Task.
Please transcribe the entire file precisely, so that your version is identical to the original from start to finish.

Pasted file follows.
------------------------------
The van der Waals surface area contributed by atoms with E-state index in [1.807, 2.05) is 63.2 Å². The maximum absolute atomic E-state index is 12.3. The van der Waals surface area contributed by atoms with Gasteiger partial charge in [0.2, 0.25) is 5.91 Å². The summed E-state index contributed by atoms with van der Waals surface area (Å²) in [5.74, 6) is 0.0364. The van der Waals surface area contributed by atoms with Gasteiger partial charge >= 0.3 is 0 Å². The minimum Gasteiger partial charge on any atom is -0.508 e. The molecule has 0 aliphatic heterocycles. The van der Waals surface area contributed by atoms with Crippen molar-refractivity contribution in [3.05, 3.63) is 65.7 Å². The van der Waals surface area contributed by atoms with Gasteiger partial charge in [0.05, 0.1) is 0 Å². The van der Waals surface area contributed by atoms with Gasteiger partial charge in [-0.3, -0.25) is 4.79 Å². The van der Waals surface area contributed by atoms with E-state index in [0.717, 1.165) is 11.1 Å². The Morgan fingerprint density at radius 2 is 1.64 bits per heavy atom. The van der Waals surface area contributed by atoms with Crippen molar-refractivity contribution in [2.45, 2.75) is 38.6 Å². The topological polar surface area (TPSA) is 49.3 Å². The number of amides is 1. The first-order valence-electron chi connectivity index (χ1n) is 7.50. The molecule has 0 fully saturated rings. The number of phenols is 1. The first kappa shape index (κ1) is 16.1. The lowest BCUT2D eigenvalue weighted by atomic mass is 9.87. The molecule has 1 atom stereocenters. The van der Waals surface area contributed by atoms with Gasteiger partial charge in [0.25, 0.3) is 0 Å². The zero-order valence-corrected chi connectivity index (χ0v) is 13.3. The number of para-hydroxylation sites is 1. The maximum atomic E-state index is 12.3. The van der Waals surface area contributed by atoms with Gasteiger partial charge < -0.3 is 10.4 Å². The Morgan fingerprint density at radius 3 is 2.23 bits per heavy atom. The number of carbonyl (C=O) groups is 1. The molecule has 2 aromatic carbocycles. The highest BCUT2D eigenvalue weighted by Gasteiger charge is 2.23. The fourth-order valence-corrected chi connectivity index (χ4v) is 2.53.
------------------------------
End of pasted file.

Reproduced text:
The van der Waals surface area contributed by atoms with E-state index in [1.807, 2.05) is 63.2 Å². The maximum absolute atomic E-state index is 12.3. The van der Waals surface area contributed by atoms with Gasteiger partial charge in [0.2, 0.25) is 5.91 Å². The summed E-state index contributed by atoms with van der Waals surface area (Å²) in [5.74, 6) is 0.0364. The van der Waals surface area contributed by atoms with Gasteiger partial charge >= 0.3 is 0 Å². The minimum Gasteiger partial charge on any atom is -0.508 e. The molecule has 0 aliphatic heterocycles. The van der Waals surface area contributed by atoms with Crippen molar-refractivity contribution in [3.05, 3.63) is 65.7 Å². The van der Waals surface area contributed by atoms with Gasteiger partial charge in [0.05, 0.1) is 0 Å². The van der Waals surface area contributed by atoms with Gasteiger partial charge in [-0.3, -0.25) is 4.79 Å². The van der Waals surface area contributed by atoms with E-state index in [0.717, 1.165) is 11.1 Å². The Morgan fingerprint density at radius 2 is 1.64 bits per heavy atom. The van der Waals surface area contributed by atoms with Crippen molar-refractivity contribution in [2.45, 2.75) is 38.6 Å². The topological polar surface area (TPSA) is 49.3 Å². The number of amides is 1. The first-order valence-electron chi connectivity index (χ1n) is 7.50. The molecule has 0 fully saturated rings. The number of phenols is 1. The first kappa shape index (κ1) is 16.1. The lowest BCUT2D eigenvalue weighted by atomic mass is 9.87. The molecule has 1 atom stereocenters. The van der Waals surface area contributed by atoms with Gasteiger partial charge in [0.25, 0.3) is 0 Å². The zero-order valence-corrected chi connectivity index (χ0v) is 13.3. The number of para-hydroxylation sites is 1. The maximum atomic E-state index is 12.3. The van der Waals surface area contributed by atoms with Gasteiger partial charge < -0.3 is 10.4 Å². The Morgan fingerprint density at radius 3 is 2.23 bits per heavy atom. The number of carbonyl (C=O) groups is 1. The molecule has 2 aromatic carbocycles. The highest BCUT2D eigenvalue weighted by Gasteiger charge is 2.23. The fourth-order valence-corrected chi connectivity index (χ4v) is 2.53.